Climate change is an issue that will have catastrophic effects worldwide if nothing is done about it. Although most of the focus has been on the effects on the environment, ecosystems and agriculture, it is becoming more and more apparent that climate change will wreak havoc on global financial markets. With the Paris Agreement signed in 2015, countries all over the world signed an agreement with the long term goal of limiting the increase of the global average temperature to 1.5 degrees celsius. In order to assist with this goal banks, regulators and asset managers are all playing an increasing role in the fight against climate change.
To understand why climate change will heavily affect the financial sector, we must first take a look at the risks if no action is taken. The Bank of England broke these down into two major categories: physical risks and transition risks. The physical risks are the higher frequency and severity of extreme weather events. This will affect financial institutions due to the increasing risk of loan defaults and lowering the value of assets. Another huge problem, amongst many others, lies in the fact that the more extreme weather events come, the more weather related insurance claims will be claimed. Insurance companies will have to make more payouts to clients, leading to higher premiums or even the unavailability of insurance policies for at risk people.
Transition risks occur due to a sudden transition to low carbon economy. Firms with business not suited towards a greener economy, such as fossil fuel companies, will suddenly have unsustainable losses and expenses and will have stranded assets.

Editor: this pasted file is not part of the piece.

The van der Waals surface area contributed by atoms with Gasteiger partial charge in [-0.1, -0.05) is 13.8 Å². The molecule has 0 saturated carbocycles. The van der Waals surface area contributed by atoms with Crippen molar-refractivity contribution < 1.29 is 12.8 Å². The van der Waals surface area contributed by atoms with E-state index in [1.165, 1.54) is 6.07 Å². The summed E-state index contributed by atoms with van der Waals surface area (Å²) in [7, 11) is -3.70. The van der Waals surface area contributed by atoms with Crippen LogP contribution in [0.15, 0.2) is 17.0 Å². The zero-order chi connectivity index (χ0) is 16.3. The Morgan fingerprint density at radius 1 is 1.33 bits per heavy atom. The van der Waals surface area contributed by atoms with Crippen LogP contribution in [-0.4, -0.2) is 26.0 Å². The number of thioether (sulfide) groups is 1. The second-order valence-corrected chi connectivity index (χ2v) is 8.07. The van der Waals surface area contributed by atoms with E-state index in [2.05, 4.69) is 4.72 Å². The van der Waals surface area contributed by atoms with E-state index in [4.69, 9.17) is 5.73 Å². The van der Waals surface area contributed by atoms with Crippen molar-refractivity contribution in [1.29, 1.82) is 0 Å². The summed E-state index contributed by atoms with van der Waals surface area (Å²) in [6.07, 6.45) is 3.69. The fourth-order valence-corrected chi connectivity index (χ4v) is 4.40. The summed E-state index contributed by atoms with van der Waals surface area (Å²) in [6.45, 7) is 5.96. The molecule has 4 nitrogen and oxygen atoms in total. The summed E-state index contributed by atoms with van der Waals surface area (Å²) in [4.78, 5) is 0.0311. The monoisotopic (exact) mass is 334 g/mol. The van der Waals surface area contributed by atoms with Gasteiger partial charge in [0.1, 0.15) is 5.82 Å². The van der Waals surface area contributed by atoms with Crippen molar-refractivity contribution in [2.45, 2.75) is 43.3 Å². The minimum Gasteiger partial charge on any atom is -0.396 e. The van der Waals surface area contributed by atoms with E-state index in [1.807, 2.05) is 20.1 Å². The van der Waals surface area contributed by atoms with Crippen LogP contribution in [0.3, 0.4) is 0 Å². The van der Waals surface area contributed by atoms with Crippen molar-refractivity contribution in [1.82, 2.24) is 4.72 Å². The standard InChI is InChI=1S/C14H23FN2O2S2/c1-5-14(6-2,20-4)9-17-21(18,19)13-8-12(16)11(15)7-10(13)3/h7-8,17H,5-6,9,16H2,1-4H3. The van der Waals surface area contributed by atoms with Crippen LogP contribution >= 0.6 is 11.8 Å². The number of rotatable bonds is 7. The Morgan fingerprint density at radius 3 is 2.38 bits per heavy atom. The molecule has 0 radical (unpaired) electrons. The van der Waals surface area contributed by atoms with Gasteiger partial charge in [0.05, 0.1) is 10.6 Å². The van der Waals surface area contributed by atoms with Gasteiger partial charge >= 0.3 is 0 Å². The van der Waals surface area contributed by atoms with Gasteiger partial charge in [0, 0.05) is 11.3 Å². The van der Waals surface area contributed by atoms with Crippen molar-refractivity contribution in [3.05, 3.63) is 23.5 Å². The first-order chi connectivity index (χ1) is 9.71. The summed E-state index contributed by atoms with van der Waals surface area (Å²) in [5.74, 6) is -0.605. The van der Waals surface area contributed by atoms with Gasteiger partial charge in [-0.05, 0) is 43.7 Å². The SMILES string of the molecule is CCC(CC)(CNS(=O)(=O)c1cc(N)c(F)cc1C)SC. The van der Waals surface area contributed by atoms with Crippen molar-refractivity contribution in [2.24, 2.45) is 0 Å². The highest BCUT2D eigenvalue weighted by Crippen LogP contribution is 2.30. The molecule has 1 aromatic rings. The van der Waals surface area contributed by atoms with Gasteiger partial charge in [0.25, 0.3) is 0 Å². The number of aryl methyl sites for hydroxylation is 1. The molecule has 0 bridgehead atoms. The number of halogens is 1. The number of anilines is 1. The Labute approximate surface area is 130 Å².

Financial regulators are playing a large role in climate change policy. The Network for Central Banks and Supervisors for Greening the Financial System (NGFS) was set up at the Paris “One Planet Summit” in 2017 with the goal of creating a stronger response to the goals of the Paris agreement and increasing the financial sector’s role in managing risk and increasing low carbon investments. This group currently consists of 63 members including the Nederlandsche Bank. In Europe specifically, the new president of the European Central Bank, Christine Lagarde, is making a push towards monetary policy in Europe, and tackling climate change as a “mission critical” priority at the ECB. This would mean taking the carbon intensity of assets into account when making monetary policy.
Asset managers too are beginning to play a big part in meeting the goals of the Paris agreement. Although they rebuke the idea of not doing business with companies which are major polluters, they are increasing their use of Environmental, Social and Governance (ESG) criteria in the decision making processes of firms. However, more work needs to be done if firms want to play an active role in combating climate change.
In short, although much is being done today, still much more needs to be done as a safeguard against climate change. In the coming years we will see not only changes in temperature and in the extremity of weather. The measures being put in place today are only a starting place in protecting the global financial system, and these measures will continue to be on the rise going forward.